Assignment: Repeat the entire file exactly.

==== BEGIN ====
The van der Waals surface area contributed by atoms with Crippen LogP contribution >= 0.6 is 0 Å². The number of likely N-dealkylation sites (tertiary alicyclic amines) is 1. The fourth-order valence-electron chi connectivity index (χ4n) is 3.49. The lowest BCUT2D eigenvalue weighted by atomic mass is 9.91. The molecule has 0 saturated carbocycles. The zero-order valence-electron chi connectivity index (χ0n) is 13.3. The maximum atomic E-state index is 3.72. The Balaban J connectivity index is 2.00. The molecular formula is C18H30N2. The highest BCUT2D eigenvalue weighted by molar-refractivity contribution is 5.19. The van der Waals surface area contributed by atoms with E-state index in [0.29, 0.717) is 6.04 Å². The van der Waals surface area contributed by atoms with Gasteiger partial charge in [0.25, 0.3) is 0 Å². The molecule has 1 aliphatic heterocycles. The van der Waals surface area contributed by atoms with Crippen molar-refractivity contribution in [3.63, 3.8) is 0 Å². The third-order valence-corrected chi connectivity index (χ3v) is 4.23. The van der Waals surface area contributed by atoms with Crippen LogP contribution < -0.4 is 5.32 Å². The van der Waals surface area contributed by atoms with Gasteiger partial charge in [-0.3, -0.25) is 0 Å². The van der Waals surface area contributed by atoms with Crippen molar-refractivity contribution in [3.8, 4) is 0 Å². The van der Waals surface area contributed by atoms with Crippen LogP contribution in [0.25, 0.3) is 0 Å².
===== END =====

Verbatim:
The van der Waals surface area contributed by atoms with Crippen LogP contribution >= 0.6 is 0 Å². The number of likely N-dealkylation sites (tertiary alicyclic amines) is 1. The fourth-order valence-electron chi connectivity index (χ4n) is 3.49. The lowest BCUT2D eigenvalue weighted by atomic mass is 9.91. The molecule has 0 saturated carbocycles. The zero-order valence-electron chi connectivity index (χ0n) is 13.3. The maximum atomic E-state index is 3.72. The Balaban J connectivity index is 2.00. The molecular formula is C18H30N2. The highest BCUT2D eigenvalue weighted by molar-refractivity contribution is 5.19. The van der Waals surface area contributed by atoms with E-state index in [0.29, 0.717) is 6.04 Å². The van der Waals surface area contributed by atoms with Gasteiger partial charge in [0.25, 0.3) is 0 Å². The molecule has 1 aliphatic heterocycles. The van der Waals surface area contributed by atoms with Crippen molar-refractivity contribution in [3.63, 3.8) is 0 Å². The third-order valence-corrected chi connectivity index (χ3v) is 4.23. The van der Waals surface area contributed by atoms with Crippen LogP contribution < -0.4 is 5.32 Å². The van der Waals surface area contributed by atoms with Gasteiger partial charge in [-0.3, -0.25) is 0 Å². The van der Waals surface area contributed by atoms with Crippen molar-refractivity contribution in [3.8, 4) is 0 Å². The van der Waals surface area contributed by atoms with Crippen LogP contribution in [0.25, 0.3) is 0 Å².